Nüsslein-Volhard: “when there’s something that interests me, I tend to dive right in”
Nobel Prize winner Christiane Nüsslein-Volhard unveiled how an organism develops from an egg cell.
At 75, her curiosity is still unabated.> more
Smell checks could help to
monitor the pandemic
Don´t wrinkle your nose at simple subjective tests.
Smell checks are the first indicators to show the effectiveness of restrictive measures.
How to retrain your sense of smell
COVID-19 takes a toll on our senses
Six out of ten people infected with Sars-CoV-2 lose their sense of smell. This loss often lasts for weeks to months. Sometimes it lasts forever. Smell training can help.
Tapping into the hidden reservoir of the brain
A women´s quest for renewable nerve cells
Magdalena Götz made a discovery that many of her colleagues found hard to accept. Time has proven her right, and now Götz plans to develop a therapy to replace lost brain cells.
„It’s important to think differently from others“
How Edvard Moser found the grid cells
Researchers have penetrated deep into the brain, and have found an orientation system there. Nobel Prize laureate Edvard Moser talks about the discovery of the grid cells.
“Neuroscience has been stuck”
Sebastian Seungs quest for the connectome
Alzheimer, autism, schizophrenia – the public expects neuroscience to explain these diseases. But brain researchers don´t even understand how neurons in a fly´s brain are activated by a moving stimulus. Sebastian Seung advocates a way out: connectomics.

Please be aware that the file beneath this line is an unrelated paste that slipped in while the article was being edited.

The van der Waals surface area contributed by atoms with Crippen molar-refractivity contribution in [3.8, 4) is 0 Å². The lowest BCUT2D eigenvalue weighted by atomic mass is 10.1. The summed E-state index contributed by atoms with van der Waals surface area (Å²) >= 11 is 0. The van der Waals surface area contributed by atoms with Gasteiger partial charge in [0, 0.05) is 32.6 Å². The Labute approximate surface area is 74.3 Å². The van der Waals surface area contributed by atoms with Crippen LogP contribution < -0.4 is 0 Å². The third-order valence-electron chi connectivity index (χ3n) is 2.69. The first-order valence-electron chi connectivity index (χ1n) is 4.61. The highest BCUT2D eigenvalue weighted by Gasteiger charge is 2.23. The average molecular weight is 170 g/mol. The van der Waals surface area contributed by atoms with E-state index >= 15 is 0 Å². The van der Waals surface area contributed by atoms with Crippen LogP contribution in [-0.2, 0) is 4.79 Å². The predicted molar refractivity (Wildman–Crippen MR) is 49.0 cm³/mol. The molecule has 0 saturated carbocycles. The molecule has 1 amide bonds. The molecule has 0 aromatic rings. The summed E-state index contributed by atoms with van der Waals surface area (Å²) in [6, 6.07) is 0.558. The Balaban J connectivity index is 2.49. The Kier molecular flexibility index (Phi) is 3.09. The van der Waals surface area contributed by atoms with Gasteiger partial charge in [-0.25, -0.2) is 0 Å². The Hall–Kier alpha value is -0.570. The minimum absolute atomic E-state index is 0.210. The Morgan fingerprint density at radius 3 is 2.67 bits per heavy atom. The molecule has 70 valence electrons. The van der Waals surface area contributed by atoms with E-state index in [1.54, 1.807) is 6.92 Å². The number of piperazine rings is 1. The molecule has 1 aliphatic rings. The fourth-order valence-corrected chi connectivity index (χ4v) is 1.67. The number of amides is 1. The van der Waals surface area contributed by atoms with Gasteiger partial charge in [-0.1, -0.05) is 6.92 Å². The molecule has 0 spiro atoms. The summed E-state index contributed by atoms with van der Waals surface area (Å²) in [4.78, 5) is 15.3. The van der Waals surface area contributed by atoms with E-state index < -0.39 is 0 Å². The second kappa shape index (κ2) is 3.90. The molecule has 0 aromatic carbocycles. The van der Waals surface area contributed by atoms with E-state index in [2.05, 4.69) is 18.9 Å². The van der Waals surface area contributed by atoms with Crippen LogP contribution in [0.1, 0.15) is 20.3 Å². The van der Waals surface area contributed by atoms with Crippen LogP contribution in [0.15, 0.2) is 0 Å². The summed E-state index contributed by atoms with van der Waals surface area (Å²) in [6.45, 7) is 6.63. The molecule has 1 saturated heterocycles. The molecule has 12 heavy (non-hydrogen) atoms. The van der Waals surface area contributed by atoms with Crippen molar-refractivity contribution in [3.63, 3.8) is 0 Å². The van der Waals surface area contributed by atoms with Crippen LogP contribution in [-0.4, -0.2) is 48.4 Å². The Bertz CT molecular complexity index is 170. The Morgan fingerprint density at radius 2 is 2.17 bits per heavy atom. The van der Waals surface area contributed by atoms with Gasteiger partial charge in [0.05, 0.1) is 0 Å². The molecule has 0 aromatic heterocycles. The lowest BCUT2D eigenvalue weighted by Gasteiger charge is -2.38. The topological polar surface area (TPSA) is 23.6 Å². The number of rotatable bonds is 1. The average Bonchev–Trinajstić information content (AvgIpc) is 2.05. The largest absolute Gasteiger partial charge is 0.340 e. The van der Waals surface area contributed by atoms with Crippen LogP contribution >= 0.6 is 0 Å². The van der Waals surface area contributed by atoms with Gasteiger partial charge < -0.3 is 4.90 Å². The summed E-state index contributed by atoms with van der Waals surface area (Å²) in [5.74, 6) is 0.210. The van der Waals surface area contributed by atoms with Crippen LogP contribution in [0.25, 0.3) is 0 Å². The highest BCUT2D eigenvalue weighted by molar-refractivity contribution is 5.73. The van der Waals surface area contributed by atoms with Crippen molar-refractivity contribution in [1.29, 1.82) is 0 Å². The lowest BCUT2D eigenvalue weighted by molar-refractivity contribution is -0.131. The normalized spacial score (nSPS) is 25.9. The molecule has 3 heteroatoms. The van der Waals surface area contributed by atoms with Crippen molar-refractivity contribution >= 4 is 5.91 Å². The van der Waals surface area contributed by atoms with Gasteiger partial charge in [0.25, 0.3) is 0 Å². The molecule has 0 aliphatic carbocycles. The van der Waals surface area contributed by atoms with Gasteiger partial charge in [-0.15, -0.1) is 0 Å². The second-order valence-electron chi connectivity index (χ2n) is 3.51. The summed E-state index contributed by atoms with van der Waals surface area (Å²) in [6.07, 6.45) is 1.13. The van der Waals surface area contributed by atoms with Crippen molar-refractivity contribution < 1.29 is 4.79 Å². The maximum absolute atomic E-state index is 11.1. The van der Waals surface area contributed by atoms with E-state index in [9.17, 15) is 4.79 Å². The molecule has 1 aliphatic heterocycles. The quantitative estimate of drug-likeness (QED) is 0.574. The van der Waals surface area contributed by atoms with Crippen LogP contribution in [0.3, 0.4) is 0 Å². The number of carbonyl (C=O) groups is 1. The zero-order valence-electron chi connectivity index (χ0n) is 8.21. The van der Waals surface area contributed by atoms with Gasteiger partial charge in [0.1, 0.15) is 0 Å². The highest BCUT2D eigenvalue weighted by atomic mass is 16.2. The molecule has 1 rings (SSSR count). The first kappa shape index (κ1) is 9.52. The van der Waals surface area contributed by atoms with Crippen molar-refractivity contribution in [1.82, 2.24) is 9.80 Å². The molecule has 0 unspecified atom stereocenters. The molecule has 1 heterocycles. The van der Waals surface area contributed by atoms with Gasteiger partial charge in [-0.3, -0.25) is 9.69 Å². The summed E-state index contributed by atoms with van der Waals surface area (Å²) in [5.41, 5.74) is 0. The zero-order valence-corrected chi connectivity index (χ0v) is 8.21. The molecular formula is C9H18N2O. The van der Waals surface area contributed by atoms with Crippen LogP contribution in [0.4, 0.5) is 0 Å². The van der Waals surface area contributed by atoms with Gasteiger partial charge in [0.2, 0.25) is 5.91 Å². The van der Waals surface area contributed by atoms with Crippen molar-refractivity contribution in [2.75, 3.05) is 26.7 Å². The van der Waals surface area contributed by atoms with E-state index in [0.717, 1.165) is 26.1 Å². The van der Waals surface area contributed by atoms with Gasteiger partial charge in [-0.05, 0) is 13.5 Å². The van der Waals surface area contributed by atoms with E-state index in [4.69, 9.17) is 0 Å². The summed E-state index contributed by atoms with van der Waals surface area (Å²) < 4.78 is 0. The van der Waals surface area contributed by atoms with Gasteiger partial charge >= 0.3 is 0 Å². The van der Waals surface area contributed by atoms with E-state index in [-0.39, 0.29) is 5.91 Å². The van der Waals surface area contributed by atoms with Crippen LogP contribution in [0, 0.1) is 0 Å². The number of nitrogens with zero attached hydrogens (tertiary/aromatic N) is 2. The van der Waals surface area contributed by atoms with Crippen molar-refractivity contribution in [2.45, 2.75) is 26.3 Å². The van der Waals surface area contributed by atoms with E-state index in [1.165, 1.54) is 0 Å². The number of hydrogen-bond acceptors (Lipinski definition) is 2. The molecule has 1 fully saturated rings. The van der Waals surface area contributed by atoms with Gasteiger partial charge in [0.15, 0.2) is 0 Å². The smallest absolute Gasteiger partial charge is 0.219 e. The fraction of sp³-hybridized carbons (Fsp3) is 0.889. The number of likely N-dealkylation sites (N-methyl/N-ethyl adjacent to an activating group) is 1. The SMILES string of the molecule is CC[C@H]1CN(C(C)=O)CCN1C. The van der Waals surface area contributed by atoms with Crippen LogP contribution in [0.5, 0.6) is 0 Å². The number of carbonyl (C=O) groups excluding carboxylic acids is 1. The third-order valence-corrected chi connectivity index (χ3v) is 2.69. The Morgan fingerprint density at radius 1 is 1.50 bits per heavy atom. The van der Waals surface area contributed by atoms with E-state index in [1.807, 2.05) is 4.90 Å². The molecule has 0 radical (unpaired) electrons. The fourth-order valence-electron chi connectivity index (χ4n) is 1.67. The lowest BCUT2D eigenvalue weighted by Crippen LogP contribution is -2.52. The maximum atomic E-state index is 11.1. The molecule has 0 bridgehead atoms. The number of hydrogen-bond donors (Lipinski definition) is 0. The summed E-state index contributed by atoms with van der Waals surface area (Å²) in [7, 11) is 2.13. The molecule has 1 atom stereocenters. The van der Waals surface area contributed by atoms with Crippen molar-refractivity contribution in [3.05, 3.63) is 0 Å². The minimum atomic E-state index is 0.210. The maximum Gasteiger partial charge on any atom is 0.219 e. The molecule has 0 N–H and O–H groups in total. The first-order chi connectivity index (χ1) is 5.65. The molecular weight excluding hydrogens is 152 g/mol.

The brain on sound
Jamie Tyler uses ultrasound to understand the brain
A new non-invasive technique to map and modulate the brain is gaining momentum: low frequency ultrasound. It works surprisingly well on bullfrogs, rats, and rabbits. What about humans?> more
The other in ourselves
Empathy: why do we feel for others?
Empathy has long been a riddle to philosophers. Now neuroscientists and psychologists search for an answer. They carry out sophisticated experiments that show how and why we empathise – or why we don’t.
Everybody is unequal
Health inequality: why the poor die earlier
The poor die ten years earlier than the rich. Social status is one of the strongest determinants of health quality – this is universally true. Public health researchers take a look at how inequality is leading to bad health, and what we could do about it.
A reform threatens psychiatric care
How to compensate psychiatric care?
Germany implements a new payment system for in-patient psychiatric care that psychiatrists fear will be detrimental to severely ill patients. > more